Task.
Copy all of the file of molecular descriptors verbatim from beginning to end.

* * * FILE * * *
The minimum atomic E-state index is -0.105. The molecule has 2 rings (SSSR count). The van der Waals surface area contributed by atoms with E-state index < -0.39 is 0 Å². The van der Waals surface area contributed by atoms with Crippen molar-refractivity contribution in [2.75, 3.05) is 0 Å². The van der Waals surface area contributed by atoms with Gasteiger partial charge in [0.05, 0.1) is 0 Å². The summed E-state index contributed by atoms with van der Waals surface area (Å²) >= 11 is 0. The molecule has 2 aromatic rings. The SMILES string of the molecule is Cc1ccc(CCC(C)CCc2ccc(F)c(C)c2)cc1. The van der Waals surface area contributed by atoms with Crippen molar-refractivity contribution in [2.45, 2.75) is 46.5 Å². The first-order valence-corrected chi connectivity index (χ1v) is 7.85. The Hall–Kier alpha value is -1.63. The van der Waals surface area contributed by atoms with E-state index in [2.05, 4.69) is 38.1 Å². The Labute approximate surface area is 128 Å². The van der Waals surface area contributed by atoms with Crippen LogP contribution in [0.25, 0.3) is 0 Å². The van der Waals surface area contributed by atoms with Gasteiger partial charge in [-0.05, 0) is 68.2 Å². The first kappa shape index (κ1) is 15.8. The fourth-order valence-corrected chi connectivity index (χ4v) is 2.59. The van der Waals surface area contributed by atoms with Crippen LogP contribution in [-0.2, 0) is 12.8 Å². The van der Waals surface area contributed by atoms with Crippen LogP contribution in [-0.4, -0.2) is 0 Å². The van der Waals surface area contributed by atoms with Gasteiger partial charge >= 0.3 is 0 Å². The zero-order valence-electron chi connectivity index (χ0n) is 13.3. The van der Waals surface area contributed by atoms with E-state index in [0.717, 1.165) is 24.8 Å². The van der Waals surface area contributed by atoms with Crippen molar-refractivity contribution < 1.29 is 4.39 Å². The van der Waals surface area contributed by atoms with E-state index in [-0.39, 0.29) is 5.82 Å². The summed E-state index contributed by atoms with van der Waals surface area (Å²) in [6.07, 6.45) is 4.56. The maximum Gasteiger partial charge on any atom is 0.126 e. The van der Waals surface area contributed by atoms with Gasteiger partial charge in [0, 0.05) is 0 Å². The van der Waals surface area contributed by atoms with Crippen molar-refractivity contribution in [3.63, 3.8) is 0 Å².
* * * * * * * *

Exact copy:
The minimum atomic E-state index is -0.105. The molecule has 2 rings (SSSR count). The van der Waals surface area contributed by atoms with E-state index < -0.39 is 0 Å². The van der Waals surface area contributed by atoms with Crippen molar-refractivity contribution in [2.75, 3.05) is 0 Å². The van der Waals surface area contributed by atoms with Gasteiger partial charge in [0.05, 0.1) is 0 Å². The summed E-state index contributed by atoms with van der Waals surface area (Å²) >= 11 is 0. The molecule has 2 aromatic rings. The SMILES string of the molecule is Cc1ccc(CCC(C)CCc2ccc(F)c(C)c2)cc1. The van der Waals surface area contributed by atoms with Crippen molar-refractivity contribution in [2.45, 2.75) is 46.5 Å². The first-order valence-corrected chi connectivity index (χ1v) is 7.85. The Hall–Kier alpha value is -1.63. The van der Waals surface area contributed by atoms with E-state index in [2.05, 4.69) is 38.1 Å². The Labute approximate surface area is 128 Å². The van der Waals surface area contributed by atoms with Crippen LogP contribution in [0.25, 0.3) is 0 Å². The van der Waals surface area contributed by atoms with Gasteiger partial charge in [-0.05, 0) is 68.2 Å². The first kappa shape index (κ1) is 15.8. The fourth-order valence-corrected chi connectivity index (χ4v) is 2.59. The van der Waals surface area contributed by atoms with Crippen LogP contribution in [-0.2, 0) is 12.8 Å². The van der Waals surface area contributed by atoms with Crippen LogP contribution in [-0.4, -0.2) is 0 Å². The van der Waals surface area contributed by atoms with Gasteiger partial charge >= 0.3 is 0 Å². The zero-order valence-electron chi connectivity index (χ0n) is 13.3. The van der Waals surface area contributed by atoms with E-state index in [0.717, 1.165) is 24.8 Å². The van der Waals surface area contributed by atoms with Crippen molar-refractivity contribution < 1.29 is 4.39 Å². The van der Waals surface area contributed by atoms with E-state index in [-0.39, 0.29) is 5.82 Å². The summed E-state index contributed by atoms with van der Waals surface area (Å²) in [6.07, 6.45) is 4.56. The maximum Gasteiger partial charge on any atom is 0.126 e. The van der Waals surface area contributed by atoms with Gasteiger partial charge in [0, 0.05) is 0 Å². The van der Waals surface area contributed by atoms with Crippen molar-refractivity contribution in [3.63, 3.8) is 0 Å².